The policy change in Tdap, the tetanus, diphtheria, acellular pertussis vaccine, comes on the heels of pertussis outbreaks across the United States. The new recommendation is to vaccinate pregnant women in each and every pregnancy in the third trimester, preferably between 27 and 36 weeks. This includes pregnant women who have been vaccinated previously. Tdap is FDA approved for adults as single use only, so repeat maternal vaccination is an off-label use. Tdap booster is recommended universally for all adults, including those aged 65 years and older.
There is a change in pneumococcal vaccination strategies for immunocompromised adults. ACIP recommends that pneumococcal conjugate vaccine (PCV) 13 (Prevnar 13), a new PCV vaccine, be given to all immunocompromised adults ages 19 years and older. It should be given in addition to, not instead of, pneumococcal polysaccharide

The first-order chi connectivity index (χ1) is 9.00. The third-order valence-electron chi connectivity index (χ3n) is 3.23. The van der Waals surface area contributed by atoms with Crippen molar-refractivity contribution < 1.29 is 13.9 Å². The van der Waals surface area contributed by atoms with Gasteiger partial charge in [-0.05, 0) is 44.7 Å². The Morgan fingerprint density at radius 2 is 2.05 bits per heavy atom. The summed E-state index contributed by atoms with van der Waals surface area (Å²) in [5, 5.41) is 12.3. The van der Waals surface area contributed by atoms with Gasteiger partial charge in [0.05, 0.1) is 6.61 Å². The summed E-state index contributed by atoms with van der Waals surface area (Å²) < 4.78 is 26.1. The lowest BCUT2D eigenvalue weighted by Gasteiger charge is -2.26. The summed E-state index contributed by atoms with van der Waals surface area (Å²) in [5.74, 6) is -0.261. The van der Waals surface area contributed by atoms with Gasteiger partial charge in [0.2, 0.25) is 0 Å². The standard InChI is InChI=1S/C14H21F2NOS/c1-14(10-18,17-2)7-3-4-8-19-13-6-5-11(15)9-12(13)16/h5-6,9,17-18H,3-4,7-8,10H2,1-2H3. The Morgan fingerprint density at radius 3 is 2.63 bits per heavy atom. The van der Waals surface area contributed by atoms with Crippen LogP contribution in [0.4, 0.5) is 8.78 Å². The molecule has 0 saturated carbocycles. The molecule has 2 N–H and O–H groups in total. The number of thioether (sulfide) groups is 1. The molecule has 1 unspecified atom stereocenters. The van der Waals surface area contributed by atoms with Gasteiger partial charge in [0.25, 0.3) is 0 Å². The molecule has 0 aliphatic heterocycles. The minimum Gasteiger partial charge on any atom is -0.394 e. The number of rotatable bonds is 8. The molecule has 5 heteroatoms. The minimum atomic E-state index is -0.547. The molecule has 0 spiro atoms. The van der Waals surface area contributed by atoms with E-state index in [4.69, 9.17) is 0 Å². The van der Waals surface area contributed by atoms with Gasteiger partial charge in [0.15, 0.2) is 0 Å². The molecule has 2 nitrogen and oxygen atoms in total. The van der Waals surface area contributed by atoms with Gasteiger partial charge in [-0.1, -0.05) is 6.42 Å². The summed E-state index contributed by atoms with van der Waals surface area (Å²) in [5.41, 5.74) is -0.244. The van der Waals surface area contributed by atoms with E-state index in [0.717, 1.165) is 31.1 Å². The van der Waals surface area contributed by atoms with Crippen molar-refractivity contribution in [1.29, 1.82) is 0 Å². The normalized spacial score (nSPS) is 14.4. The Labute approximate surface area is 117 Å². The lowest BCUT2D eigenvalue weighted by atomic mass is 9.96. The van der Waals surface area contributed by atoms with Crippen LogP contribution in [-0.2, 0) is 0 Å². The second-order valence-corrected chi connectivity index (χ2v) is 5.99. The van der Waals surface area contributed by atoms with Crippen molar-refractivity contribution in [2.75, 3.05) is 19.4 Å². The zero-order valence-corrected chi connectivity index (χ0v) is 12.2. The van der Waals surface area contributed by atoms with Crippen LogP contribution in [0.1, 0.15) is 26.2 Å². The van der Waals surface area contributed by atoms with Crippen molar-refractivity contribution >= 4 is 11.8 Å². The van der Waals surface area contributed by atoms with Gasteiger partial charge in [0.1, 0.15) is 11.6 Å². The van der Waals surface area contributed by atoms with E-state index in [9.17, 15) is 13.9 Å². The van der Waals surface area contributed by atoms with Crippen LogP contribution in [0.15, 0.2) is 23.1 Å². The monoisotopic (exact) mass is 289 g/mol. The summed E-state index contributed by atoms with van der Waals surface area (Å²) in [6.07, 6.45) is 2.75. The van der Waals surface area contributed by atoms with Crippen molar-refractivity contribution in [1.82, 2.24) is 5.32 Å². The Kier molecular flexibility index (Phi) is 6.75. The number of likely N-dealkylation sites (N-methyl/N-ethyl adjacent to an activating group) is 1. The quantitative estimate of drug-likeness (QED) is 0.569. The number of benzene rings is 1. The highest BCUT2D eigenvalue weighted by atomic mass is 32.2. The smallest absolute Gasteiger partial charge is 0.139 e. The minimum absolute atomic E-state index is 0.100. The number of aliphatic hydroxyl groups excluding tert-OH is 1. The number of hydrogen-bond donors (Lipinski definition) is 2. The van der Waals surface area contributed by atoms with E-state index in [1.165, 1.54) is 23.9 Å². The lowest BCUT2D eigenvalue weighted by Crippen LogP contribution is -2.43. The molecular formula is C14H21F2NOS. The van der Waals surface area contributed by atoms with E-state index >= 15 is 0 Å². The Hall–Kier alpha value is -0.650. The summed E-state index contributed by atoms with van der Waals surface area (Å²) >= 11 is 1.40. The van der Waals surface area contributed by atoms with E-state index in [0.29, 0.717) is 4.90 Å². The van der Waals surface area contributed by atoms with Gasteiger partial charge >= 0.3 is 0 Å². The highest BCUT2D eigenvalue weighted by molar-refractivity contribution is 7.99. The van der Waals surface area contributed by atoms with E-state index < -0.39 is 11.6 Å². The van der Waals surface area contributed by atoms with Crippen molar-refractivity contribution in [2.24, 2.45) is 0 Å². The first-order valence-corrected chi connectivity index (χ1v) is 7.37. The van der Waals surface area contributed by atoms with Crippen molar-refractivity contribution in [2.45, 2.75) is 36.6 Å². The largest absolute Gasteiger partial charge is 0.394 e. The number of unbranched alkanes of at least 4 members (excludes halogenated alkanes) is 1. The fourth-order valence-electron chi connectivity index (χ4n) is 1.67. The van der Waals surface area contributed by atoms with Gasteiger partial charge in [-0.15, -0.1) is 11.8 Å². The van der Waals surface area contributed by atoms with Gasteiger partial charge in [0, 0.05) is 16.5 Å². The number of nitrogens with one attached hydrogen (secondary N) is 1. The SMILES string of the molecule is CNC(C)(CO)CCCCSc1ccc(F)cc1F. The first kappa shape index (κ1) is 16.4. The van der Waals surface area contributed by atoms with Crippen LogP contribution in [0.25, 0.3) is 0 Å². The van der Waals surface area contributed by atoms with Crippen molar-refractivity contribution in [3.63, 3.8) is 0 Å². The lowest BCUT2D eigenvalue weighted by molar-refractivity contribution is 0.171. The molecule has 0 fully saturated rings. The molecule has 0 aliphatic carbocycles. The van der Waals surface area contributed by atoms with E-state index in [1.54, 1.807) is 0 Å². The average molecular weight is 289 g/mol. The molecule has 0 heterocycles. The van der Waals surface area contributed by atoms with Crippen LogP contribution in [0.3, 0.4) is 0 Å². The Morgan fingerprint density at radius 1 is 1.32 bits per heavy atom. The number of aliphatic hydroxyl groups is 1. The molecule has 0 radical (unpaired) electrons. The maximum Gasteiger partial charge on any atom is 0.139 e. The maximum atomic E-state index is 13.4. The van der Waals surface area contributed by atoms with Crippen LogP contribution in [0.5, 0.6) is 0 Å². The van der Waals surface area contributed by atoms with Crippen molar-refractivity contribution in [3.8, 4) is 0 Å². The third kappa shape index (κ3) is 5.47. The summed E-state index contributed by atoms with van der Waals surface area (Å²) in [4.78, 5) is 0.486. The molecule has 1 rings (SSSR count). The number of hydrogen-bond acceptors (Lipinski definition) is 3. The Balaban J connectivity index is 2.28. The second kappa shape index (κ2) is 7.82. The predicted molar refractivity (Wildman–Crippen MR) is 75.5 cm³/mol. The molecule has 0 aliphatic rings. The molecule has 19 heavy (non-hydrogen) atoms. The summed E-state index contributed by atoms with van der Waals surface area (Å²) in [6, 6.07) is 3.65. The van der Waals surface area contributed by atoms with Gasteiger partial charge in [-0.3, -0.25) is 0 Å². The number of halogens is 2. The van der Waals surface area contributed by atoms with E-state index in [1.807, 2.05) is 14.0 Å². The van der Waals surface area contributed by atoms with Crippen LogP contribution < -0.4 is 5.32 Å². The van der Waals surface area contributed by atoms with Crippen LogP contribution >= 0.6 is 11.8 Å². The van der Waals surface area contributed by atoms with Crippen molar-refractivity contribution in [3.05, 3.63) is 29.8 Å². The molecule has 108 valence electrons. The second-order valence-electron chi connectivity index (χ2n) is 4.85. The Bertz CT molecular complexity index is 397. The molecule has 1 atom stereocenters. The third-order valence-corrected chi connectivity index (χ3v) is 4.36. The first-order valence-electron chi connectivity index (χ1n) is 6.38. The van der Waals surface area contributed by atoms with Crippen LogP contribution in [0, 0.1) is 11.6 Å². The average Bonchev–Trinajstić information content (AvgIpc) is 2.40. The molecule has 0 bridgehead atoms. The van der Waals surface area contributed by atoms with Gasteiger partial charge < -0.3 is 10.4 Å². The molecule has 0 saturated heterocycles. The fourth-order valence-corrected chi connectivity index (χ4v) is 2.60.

vaccine (PPSV) 23 (Pneumovax). Patients
include those with functional or anatomic asplenia, HIV infection, cancer, advanced kidney disease, or other immunocompromising conditions. Timing and order of the 2 vaccinations are important, so check the new adult schedule for the details. This recommendation also deviates from FDA licensing. When ACIP made this recommendation, Prevnar was FDA approved for adults age 50 and older but not for those ages 19-49.
Influenza vaccination is recommended for everyone over 6 months old. That still stands, but there has been a name change. Instead of TIV, which stands for trivalent inactivated influenza vaccine, the new name is IIV — inactivated influenza vaccine. Also, starting next year, many manufacturers will transition from a trivalent formulation that covers 2 strains of influenza A and 1 strain of influenza B to a quadrivalent formulation that doubles the coverage for these strains. For specific adult vaccine information at your fingertips, download the ACP Immunization Advisor from the Website or as a mobile app.
Más información: Calendario adultos 2013.CDC